The screen attaches to the mat with hot glue. Be very careful removing the plastic border from the screen-there are several thin cables, and if you rip one, the LCD is useless.
I trimmed a piece of self-adhesive foamcore and stuck it to the back of the paper mat to provide extra
support for the heavy LCD.
My frame is polished nickel, but wood would work as well. Just get one that´s at least an inch deep to allow for ventilation space behind the LCD.
American Frame included several of these, and I used as many as I could fit to keep the LCD and mat wedged securely in the frame.
The Easy Option
If building a digital frame seems too daunting, you can still give Mom a direct line to your Flickr shots with the eStarling photo frame ($250; thinkgeek.com). The 5.6-inch display pulls shots over Wi-Fi from e-mail or a Flickr RSS feed and rotates through the most recent 30 photos.
Very Nice post
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hello i just wanted to see if you had any where else to get the slickr software as the link above doesnt work thanks
The link you requested for slickr
I have yet to use it, but the file is there. Also as stated you do need a flickr account, but this was easy since you can use your yahoo email acct credentials for the creation of the flickr account seems they are one in the same, as for the api key once logging into flickr the link is right there to get your api key, although I don't know why this is needed since I have yet to install it. Seems they (flickr) wants to make sure your not using this for a commercial venture.
Here is the link you requested.
Seems the file is there and as stated you do need a flickr account but this was easy for me since I could simply use my yahoo credentials to create the account seems they are one and the same. Seems that flickr wants you to get an api key to ensure your not using this for a commercial venture.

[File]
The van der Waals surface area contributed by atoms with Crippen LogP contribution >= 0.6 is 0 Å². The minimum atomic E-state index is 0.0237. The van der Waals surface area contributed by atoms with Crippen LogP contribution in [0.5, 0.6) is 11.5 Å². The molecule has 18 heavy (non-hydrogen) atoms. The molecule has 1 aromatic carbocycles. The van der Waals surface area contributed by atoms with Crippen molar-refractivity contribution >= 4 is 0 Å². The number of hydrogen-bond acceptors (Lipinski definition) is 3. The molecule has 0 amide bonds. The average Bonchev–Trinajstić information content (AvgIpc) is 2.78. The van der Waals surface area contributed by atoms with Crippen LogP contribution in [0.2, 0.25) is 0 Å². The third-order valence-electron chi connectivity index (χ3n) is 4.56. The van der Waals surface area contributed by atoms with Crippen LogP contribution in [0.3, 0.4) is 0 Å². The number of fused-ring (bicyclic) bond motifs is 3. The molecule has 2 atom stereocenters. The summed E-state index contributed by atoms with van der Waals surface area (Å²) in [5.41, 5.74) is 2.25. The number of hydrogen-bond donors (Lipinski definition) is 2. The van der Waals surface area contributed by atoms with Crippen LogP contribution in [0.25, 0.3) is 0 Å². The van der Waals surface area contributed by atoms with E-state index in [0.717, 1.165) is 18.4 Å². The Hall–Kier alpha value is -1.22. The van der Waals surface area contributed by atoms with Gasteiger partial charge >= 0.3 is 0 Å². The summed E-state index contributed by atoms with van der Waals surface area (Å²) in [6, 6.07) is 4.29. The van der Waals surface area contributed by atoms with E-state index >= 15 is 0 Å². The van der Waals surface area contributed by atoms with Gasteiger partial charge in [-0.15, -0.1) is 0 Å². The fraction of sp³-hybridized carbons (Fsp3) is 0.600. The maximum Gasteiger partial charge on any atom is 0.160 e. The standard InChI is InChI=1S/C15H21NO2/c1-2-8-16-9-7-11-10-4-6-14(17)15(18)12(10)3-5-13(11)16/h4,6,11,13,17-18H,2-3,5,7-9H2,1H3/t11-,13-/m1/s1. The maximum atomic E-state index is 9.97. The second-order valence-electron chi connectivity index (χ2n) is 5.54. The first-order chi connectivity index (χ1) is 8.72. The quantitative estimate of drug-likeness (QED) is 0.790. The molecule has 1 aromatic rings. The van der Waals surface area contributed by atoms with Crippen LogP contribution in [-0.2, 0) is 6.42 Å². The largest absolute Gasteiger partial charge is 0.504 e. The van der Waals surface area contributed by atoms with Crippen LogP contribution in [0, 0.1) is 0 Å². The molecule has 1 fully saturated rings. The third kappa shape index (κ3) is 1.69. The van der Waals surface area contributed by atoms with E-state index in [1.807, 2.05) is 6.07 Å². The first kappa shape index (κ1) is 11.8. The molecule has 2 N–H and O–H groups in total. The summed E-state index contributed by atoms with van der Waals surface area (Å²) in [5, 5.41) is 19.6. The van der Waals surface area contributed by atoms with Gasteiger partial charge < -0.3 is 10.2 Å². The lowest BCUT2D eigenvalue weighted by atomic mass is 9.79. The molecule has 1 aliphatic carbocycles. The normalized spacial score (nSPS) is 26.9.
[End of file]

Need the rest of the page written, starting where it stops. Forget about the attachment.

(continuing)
I did this!!! (Had wanted to ever since I saw the post.)
I used an old Sony Vaio laptop, with similar specs, and I did it for about $20.
A couple things I did differently (I won't say tips, b/c I'm not sure my way is any better):
-Rather than order a custom frame, I went down to the arts & crafts store and bought a "shadow box" that was a bit bigger (11x17) than my screen. I found one that had broken glass and got it for for about $10
-To fix this non-custom-ness, I tried to buy a photo matte to fill in the edges, but realized this would be impossible for me to cut well, so I went for some nice poster board. ($2)
-Everything else, cost-wise, was tools. I made liberal use of hot glue, but did not use any of the foam-core mentioned (I wanted good air flow.)
-Had to use Windows' pre-loaded "My Pictures" screen saver, as "Slickr" was not compatible with my hardware's video card.
-I now use networking to put new pictures on, and LogMeIn to perform other maintenance functions on the machine (I removed the keyboard and trackpad.)
I completely dismantled the old laptop, which makes the finished project nice and light, but a word of caution: removing the bottom portion of the case made it impossible to screw certain things back on, like the hard drive cage. I'm not sure how long it will stay attached with the wishful thinking that it is currently sealed on with.
The finished product is AWESOME!!! Not sure how long it will last, but for now I feel very accomplished! :)
If you need a light OS for your digital picture frame you can use this one based on openSUSE11.3: <a src=http://susegallery.com/a/OFJVZe/photoframe>http://susegallery.com/a/OFJVZe/photoframe</a>